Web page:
In 1969, Kerry came back to the United States, where he served as an admiral's aide in New York. But he continued to be troubled by the war and haunted by the deaths of close friends. He felt compelled to speak out as an activist -- an activist disillusioned by the widening of the war into Cambodia, questioning the strategy of American military intervention in Southeast Asia in general. For Kerry, it was an at times uneasy plunge into the anti-war movement. He was uncomfortable with the radicalism of some, or the broader agenda others crusaded for. Still shaped by his own childhood experiences, Kerry was not a pacifist or a doubter of America's ability to make a difference in the world or of the occasional necessity to use force. Diplomat Richard Holbrooke would later describe Kerry as "an eloquent but moderate member of the anti-war movement."
Kerry's best-known moments came as an eloquent spokesman for Vietnam Veterans Against the War (VVAW), a group whose singular mission was to end U.S. military involvement in Southeast Asia. Famously, he testified before the Senate Foreign Relations Committee on April 22, 1971 asking; "How do you ask a man to be the last man to die for a mistake?" But in that very testimony, Kerry offered other powerful observations about a war he felt had gone off course, including his disenchantment over the absurdity that "American lives are lost so that we can ... Vietnamize the Vietnamese." Many others in VVAW hated the war passionately. Kerry, though, seemed to be probing deeper questions about a foreign- policy strategy he found unsustainable and a poor use of American power and influence. It was Vietnam -- both his battlefield heroism and anti-war dissent -- that brought Kerry to the nation's attention, and it was also Vietnam that doomed his first run for Congress in 1972 in Lowell, Massachusetts. His voice breaking, Kerry in his concession speech said simply, "If I had to do it all over again, I'd still stand with the veterans." But a political future appeared off the table.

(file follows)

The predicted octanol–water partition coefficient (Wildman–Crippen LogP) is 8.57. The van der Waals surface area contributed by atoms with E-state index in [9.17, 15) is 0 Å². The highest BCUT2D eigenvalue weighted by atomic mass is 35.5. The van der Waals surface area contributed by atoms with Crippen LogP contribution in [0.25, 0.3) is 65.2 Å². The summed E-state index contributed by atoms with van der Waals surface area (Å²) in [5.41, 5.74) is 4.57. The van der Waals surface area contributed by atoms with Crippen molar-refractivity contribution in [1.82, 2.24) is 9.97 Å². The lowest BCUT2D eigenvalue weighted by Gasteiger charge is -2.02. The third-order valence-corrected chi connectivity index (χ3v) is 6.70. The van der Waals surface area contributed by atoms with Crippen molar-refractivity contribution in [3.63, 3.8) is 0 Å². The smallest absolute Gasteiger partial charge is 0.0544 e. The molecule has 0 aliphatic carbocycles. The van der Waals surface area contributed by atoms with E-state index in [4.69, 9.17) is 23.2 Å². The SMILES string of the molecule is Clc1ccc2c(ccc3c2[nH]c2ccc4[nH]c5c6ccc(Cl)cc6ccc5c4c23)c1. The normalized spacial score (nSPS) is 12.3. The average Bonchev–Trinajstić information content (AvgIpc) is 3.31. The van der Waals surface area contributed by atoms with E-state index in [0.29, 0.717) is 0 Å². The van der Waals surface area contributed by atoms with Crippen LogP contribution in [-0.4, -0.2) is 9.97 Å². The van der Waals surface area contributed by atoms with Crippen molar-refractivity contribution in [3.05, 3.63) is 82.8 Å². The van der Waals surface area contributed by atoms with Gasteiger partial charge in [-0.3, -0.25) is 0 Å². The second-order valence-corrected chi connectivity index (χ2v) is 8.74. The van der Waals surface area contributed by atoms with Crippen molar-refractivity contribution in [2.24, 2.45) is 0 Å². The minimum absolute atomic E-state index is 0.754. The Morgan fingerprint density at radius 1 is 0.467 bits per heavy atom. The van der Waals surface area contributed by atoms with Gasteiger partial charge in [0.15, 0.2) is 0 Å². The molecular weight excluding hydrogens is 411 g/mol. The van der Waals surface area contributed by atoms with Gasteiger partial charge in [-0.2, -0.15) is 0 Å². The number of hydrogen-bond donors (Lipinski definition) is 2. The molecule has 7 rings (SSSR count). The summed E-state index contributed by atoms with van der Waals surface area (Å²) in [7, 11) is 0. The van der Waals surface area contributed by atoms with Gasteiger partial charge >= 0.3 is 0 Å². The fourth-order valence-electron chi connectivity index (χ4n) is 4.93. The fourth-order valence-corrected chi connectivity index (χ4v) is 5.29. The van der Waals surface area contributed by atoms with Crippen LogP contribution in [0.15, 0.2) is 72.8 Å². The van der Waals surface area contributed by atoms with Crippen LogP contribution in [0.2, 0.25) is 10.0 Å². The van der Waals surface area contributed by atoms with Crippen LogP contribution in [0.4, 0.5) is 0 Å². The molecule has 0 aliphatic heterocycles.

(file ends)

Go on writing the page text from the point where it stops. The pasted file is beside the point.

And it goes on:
Fast forward 12 years, and, after time as a prosecutor taking on organized crime and modernizing a sleepy backwater of a district attorney's office in Middlesex County, Kerry, a Democrat, won a difficult race for the open Massachusetts Senate seat, defeating Republican Raymond Shamie and bucking the tide of a reelected Ronald Reagan who for the second time would carry the Bay State. The once shaggy haired anti-war activist was now Ted Kennedy's junior Senate colleague, and he requested and was assigned a seat on the Foreign Relations Committee -- the same panel before which he'd delivered the testimony that 13 years before had earned him a place on Richard Nixon's enemies list.